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Stories from the Verse
Garden of Versers
Chapter 2: Kondor 137
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As he stepped through the postern gate, Joseph Wade Kondor began entertaining the possibility that he was dreaming. He had never dreamed so vividly, that he recalled, but so many improbable events had occurred to this point that his perceived reality was becoming implausible.
First there was the bomb exploding at Fort Porthos. That was not really improbable; he had been killed in explosions more often than any other way, and winding up in an unfamiliar desert was part of the whole verser package, traveling from universe to universe whenever he died. What was different this time was he brought someone with him, Lieutenant Ezekiel “Zeke” Smith, because when the bomb exploded Kondor had tried to shield the lieutenant by tackling him, and whether the Lieutenant had come along because the scriff in Kondor’s body that carried him from universe to universe had infected Zeke in the blast, or simply because Kondor was holding him at the moment he died, it seemed he now had a companion to whom he was trying to explain everything.
Then the Slades appeared--Sir Robert Elvis Lord Slade and his wife, the Lady Shella. He had landed in the same world as Bob Slade twice before, and the second time Shella was with him. Slade had been an auto mechanic originally, but had lived a couple decades as lord of a medieval castle in some sort of swords and sorcery world; he fancied himself an ally of a djinni. He and Shella both believed they could perform magic--not prestidigitation or scientific illusion, but real supernatural magic--and as much as Kondor did not believe in anything supernatural, the fact was that Shella seemed to be able to create a force wall protecting them from the heat and winds of the desert, and even more impressively to create food for them from nothing.
Then Derek appeared. Kondor and Slade had both met Derek Jacob Brown, but in different worlds. Kondor had seen Derek as a twelve-year-old computer genius who was honing his craft on what might have been a thirtieth century space station; since then the boy had somehow aged (versers did not age as a rule) and now appeared closer to seventeen, although short for his age, and Slade claimed that Derek could turn into a sprite, that is, a mythical fairy creature, which Derek did not deny, but Kondor had not yet seen it and was reserving judgment on the matter.
Derek and Shella both claimed to have been able to see a distant city on a riverbank in a valley some unknown distance but in an agreed direction, and so their quintet had walked that direction. Since they thought it better to travel at night and take shelter during the day, it was not surprising that they had arrived at the city in the dead of night--what Kondor would have made perhaps four in the morning, based on his star sightings and sunrise and sunset times. Slade had banged on the gate and shouted for someone’s attention, and then politely introduced himself with that string of titles he often flourished, titles that could not possibly have meaning outside the universe in which he got them but which seemed to impress gullible people anyway, and then the biggest shock came: as the gatekeeper opened the postern for them, he said that they had been expected.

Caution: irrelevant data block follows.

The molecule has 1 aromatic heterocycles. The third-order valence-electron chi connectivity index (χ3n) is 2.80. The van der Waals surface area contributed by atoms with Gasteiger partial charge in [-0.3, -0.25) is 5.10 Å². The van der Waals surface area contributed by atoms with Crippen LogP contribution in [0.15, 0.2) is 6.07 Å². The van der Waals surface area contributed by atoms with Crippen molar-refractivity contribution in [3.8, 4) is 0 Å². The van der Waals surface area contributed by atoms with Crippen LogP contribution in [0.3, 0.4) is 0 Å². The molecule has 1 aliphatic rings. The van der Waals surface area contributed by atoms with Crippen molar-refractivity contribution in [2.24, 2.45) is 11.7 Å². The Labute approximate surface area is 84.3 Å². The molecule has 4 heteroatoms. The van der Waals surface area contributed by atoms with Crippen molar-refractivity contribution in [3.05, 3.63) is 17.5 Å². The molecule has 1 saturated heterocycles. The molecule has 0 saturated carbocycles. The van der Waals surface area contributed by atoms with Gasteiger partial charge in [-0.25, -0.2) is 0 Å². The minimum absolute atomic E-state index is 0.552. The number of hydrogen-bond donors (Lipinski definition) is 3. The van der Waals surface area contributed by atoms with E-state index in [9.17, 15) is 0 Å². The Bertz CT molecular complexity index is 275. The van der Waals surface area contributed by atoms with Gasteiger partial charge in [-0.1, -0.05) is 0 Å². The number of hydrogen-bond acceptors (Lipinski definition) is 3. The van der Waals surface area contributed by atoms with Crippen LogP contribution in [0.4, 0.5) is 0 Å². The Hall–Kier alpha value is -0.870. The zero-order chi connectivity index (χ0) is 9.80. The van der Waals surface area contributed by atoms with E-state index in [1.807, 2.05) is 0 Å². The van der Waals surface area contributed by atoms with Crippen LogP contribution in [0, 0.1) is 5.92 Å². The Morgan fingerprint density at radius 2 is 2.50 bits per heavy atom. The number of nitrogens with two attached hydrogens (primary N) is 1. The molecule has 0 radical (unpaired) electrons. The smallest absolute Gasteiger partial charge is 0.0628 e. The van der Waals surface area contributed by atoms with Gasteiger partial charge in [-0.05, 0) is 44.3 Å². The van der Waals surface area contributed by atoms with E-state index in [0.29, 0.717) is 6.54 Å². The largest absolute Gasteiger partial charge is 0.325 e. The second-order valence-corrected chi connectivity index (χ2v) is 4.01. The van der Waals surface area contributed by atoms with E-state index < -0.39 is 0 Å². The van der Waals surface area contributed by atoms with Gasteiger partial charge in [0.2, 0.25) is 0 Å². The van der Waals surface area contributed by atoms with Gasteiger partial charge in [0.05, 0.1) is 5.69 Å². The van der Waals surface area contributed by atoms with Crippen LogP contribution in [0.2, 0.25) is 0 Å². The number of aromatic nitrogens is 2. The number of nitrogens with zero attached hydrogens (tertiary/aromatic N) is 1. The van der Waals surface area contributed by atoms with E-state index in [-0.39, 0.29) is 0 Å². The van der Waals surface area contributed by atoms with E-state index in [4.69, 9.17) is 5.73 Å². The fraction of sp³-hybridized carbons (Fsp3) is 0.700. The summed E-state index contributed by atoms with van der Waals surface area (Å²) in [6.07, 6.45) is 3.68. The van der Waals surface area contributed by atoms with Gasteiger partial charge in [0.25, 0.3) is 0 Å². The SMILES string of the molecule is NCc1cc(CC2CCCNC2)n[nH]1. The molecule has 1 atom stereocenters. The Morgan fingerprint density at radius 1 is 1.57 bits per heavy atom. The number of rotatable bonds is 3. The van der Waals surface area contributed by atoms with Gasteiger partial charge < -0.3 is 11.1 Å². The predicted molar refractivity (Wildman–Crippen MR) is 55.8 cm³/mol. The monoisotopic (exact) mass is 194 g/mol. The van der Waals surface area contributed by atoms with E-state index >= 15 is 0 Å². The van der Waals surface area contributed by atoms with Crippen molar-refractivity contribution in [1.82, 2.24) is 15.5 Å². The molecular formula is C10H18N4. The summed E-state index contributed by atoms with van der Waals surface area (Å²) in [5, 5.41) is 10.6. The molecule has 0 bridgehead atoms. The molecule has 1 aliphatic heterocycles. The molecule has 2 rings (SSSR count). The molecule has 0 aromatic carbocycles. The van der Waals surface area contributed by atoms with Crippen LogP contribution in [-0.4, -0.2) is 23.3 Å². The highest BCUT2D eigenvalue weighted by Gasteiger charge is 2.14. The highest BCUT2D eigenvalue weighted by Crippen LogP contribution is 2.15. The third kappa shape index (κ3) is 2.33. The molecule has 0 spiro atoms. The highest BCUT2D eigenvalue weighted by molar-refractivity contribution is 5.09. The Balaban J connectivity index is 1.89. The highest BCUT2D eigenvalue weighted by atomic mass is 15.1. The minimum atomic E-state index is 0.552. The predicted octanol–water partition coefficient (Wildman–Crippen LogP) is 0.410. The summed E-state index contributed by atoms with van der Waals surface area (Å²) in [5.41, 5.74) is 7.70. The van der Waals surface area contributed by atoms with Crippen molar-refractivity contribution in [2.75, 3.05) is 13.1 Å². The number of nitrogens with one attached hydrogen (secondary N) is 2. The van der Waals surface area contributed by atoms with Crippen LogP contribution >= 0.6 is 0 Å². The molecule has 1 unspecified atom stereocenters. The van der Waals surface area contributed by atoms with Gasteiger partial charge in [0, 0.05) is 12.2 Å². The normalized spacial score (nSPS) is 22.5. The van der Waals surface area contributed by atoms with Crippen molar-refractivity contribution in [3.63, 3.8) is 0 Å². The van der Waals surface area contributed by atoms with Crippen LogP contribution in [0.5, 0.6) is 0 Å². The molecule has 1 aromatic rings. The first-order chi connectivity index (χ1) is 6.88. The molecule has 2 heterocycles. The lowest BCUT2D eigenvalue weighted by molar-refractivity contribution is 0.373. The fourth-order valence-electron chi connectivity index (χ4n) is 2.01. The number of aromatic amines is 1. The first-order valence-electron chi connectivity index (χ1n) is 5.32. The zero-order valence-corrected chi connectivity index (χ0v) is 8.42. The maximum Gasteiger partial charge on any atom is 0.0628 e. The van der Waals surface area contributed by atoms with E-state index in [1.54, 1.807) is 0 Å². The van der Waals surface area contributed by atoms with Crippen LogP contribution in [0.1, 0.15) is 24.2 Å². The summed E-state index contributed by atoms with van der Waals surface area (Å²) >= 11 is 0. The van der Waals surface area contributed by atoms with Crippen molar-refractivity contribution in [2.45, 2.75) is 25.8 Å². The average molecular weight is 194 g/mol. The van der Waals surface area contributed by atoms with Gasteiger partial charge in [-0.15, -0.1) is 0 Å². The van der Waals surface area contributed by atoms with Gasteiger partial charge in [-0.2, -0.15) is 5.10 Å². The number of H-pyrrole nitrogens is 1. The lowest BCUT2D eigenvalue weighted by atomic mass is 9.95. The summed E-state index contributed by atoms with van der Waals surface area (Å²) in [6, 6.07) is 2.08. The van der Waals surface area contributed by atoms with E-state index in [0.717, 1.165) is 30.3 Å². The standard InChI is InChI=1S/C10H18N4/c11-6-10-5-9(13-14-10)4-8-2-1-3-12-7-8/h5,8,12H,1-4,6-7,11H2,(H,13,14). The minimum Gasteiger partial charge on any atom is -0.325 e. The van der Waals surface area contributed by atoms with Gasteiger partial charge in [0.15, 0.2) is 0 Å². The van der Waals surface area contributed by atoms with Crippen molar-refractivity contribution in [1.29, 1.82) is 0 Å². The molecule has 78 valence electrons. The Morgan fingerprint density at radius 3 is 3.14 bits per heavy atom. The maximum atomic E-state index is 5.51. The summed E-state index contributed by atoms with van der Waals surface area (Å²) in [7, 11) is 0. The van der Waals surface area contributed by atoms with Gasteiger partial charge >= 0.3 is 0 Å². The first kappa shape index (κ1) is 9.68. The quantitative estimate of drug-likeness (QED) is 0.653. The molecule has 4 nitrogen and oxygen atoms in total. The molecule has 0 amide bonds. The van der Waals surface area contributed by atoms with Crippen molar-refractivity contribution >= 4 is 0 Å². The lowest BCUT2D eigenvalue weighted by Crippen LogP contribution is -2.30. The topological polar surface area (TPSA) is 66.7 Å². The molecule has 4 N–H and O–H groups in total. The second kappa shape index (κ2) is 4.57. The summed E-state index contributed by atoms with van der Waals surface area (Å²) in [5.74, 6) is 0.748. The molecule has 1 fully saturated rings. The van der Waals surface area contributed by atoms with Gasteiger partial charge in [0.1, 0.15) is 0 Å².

Grasping for an explanation, it occurred to him that the high towers in the city were probably used for observation, perhaps of the stars but certainly also of the surrounding countryside. Still, the desert was atop a plateau, and although he hadn’t thought to look he thought it unlikely that any building in the city could be tall enough to see over the ridge into the sands beyond. They had only been able to see the city themselves a few hours ago; for someone to have spotted them since then and prepared to greet them was at least unlikely.
Perhaps it was only what the porter said to visitors who identified themselves with titles. After all, most important visitors would probably send a messenger ahead, and might be offended if the city officials were not aware that they were coming, so it would be better to say always that any such visitor was expected than to let any think he was not important enough for them to have prepared for his arrival.
Satisfied that he had found a suitable explanation, he determined that it must be the correct one, and dropped the subject. The porter and Slade were discussing accommodations.
There is a behind-the-writings look at the thoughts, influences, and ideas of this chapter, along with twenty other sequential chapters of this novel, in mark Joseph "young" web log entry #275: Versers Reorient. Given a moment, this link should take you directly to the section relevant to this chapter. It may contain spoilers of upcoming chapters.
As to the old stories that have long been here: